Oh, completely. I mean, I think for younger audiences introducing, Matthew Lillard is…this will be their first introduction to him in some ways, but for some of the older audiences, it’s impossible not to think of all the other iconic roles that he’s played, including other horror films like Scream. So, going back to the conversation about nostalgia, there’s something that he’s bringing into the mix, in terms of that feeling as well. And I think the same with Mary Stuart Masterson: there’s something about her inclusion in this film that makes me feel just so privileged to have had the chance to work with her but really, it feels like a nod to that era as well, where I certainly remember her being one of my favourite actresses in those in times. In terms of Josh and Piper and Elizabeth Lail, who all just had the most amazing chemistry together, I feel like each of them added this special different ingredient, and the three of them together was just so dynamic. But they each in their own way, approached those characters on such deep levels, and I think Josh was thinking about Mike’s subtext throughout the whole film and in every scene and never was there a moment where he was not digging deeper to find Mike’s truth and Mike’s drive. And Elizabeth Lail was stepping into a character who is highly compartmentalising her life and her personality and is holding so much all at once. And she just kind of authentically and effortlessly stepped into that role, which was it’s such a challenging one in many ways, and then Piper Rubio, who plays our 10-year-old little girl Abby, had such a connection to the character pretty immediately, she really she stepped into Abby’s shoes, I think finding a lot of connection to that character personally, and I just did the most amazing job and her bond with Josh Hutcherson on and off screen was phenomenal and something that you you can only wish for as a director when you’re casting. So that was incredible.
As the franchise has such a strong fan base, you’re going to have some people who are totally immersed in this world already but then some coming to it completely fresh will have very different perspectives. Regardless, underneath the surface-level horror, there’s a lot else going on thematically, such as dealing with past trauma or social commentary on the way Josh is treated by society and put under pressure trying to care for his sister and doesn’t really seem to be able to make ends meet. What do you think maybe some of the takeaways are?
You know, there are elements that were brought in for this film from the lore, and a lot of that, of course, has already been digested by the fans throughout the games, throughout the books, and throughout the online conversations. Some of those elements are very traumatic as well: abducted children whose ghosts are inside animatronics – that’s a big complex and dark well of emotion and backstory. And that fan base is coming into this movie, knowing that’s going to be a part of it. But for the specifics that you just referenced with Mike and our characters that are newer elements included in this movie adaptation, I think we felt like those were hugely important to hang the story on. And if we weren’t emotionally invested in our characters in this film, going into the pizzeria would have been fun for ten minutes. But you know, we couldn’t have done a full-length feature film that would have really carried audiences through any kind of emotional investment. And ultimately, hopefully, a very entertaining ride. So those elements were super important and, and thematically linked to the lore as well. So I’m hoping that it all lands really well for the fan base.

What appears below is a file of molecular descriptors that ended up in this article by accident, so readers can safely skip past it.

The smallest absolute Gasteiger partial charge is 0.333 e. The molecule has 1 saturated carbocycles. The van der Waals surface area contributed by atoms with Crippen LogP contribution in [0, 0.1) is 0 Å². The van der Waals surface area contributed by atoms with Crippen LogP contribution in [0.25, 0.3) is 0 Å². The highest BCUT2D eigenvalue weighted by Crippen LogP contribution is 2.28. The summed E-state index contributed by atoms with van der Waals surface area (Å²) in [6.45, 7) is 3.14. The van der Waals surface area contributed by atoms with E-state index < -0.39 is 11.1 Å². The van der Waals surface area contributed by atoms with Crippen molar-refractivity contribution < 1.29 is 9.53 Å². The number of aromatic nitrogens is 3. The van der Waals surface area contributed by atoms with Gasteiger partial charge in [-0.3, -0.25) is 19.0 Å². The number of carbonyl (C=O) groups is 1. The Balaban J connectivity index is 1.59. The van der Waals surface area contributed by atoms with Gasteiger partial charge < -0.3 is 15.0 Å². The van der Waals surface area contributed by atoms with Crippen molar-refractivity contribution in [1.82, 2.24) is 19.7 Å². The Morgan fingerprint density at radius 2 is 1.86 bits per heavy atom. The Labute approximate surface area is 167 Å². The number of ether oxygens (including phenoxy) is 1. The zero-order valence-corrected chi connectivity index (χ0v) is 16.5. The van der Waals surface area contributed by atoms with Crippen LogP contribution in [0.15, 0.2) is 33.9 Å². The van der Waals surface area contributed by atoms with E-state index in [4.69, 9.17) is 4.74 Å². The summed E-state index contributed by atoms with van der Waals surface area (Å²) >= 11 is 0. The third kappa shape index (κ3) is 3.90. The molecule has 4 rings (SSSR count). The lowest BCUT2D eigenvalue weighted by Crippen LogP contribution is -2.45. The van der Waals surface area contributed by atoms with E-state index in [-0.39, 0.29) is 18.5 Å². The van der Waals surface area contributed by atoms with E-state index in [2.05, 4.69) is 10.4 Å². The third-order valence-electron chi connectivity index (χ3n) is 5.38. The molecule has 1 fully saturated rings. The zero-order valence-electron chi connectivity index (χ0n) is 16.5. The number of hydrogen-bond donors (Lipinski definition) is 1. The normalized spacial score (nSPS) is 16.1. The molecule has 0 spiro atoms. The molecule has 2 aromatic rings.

It seems to be an exciting time for cinema, with more female directors taking on genre films and franchises like this. Do you feel there are more opportunities than in the past? And it does seem female filmmakers are drawn to horror as a great medium to explore lots of other kinds of emotional themes in a way that other genres don’t allow?
Absolutely, I think it’s a very exciting time for female filmmakers in the horror space. But this year has also just been I think a real highlight for female directors specifically operating at budget levels and yielding box offices that are often just associated with men like with Barbie and next month’s Marvel film that comes out, those films are directed by women. I’m just very, very excited that studios are, betting on female directors more than they have historically, and I hope it happens more and more.
Thank you so much for your time.
Five Nights at Freddy’s is released nationwide on 25th October 2023.
Watch the trailer for Five Nights at Freddy’s here: